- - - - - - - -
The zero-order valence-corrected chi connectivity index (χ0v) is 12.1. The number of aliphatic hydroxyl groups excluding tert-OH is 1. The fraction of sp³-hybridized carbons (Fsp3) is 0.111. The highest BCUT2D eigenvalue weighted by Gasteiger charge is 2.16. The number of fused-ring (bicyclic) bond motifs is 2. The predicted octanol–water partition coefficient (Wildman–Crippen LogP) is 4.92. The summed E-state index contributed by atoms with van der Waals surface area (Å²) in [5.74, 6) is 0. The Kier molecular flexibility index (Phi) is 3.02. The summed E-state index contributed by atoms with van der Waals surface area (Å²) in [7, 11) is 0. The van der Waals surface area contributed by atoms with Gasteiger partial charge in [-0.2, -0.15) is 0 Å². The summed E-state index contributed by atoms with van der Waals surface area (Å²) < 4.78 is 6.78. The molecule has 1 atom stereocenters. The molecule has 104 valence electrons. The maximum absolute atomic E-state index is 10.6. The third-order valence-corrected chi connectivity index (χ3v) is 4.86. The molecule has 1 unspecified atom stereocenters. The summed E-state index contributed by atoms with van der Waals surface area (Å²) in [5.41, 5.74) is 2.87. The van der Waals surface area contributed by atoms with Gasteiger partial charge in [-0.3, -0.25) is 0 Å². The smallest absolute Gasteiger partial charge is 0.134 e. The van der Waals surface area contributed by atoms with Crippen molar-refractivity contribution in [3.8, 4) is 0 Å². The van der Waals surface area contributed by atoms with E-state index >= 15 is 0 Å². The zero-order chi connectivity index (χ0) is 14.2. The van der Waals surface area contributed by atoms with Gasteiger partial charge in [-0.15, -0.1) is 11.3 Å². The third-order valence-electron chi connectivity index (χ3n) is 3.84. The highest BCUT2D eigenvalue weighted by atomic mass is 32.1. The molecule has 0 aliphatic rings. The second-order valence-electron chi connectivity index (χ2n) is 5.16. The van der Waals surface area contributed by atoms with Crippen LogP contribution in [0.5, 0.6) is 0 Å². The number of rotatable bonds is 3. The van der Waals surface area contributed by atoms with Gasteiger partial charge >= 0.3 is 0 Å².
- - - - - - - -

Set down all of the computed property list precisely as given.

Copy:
The zero-order valence-corrected chi connectivity index (χ0v) is 12.1. The number of aliphatic hydroxyl groups excluding tert-OH is 1. The fraction of sp³-hybridized carbons (Fsp3) is 0.111. The highest BCUT2D eigenvalue weighted by Gasteiger charge is 2.16. The number of fused-ring (bicyclic) bond motifs is 2. The predicted octanol–water partition coefficient (Wildman–Crippen LogP) is 4.92. The summed E-state index contributed by atoms with van der Waals surface area (Å²) in [5.74, 6) is 0. The Kier molecular flexibility index (Phi) is 3.02. The summed E-state index contributed by atoms with van der Waals surface area (Å²) in [7, 11) is 0. The van der Waals surface area contributed by atoms with Gasteiger partial charge in [-0.2, -0.15) is 0 Å². The summed E-state index contributed by atoms with van der Waals surface area (Å²) < 4.78 is 6.78. The molecule has 1 atom stereocenters. The molecule has 104 valence electrons. The maximum absolute atomic E-state index is 10.6. The third-order valence-corrected chi connectivity index (χ3v) is 4.86. The molecule has 1 unspecified atom stereocenters. The summed E-state index contributed by atoms with van der Waals surface area (Å²) in [5.41, 5.74) is 2.87. The van der Waals surface area contributed by atoms with Gasteiger partial charge in [-0.3, -0.25) is 0 Å². The smallest absolute Gasteiger partial charge is 0.134 e. The van der Waals surface area contributed by atoms with Crippen molar-refractivity contribution in [3.8, 4) is 0 Å². The van der Waals surface area contributed by atoms with E-state index >= 15 is 0 Å². The zero-order chi connectivity index (χ0) is 14.2. The van der Waals surface area contributed by atoms with Gasteiger partial charge in [-0.15, -0.1) is 11.3 Å². The third-order valence-electron chi connectivity index (χ3n) is 3.84. The highest BCUT2D eigenvalue weighted by atomic mass is 32.1. The molecule has 0 aliphatic rings. The second-order valence-electron chi connectivity index (χ2n) is 5.16. The van der Waals surface area contributed by atoms with Crippen LogP contribution in [0.5, 0.6) is 0 Å². The number of rotatable bonds is 3. The van der Waals surface area contributed by atoms with Gasteiger partial charge >= 0.3 is 0 Å².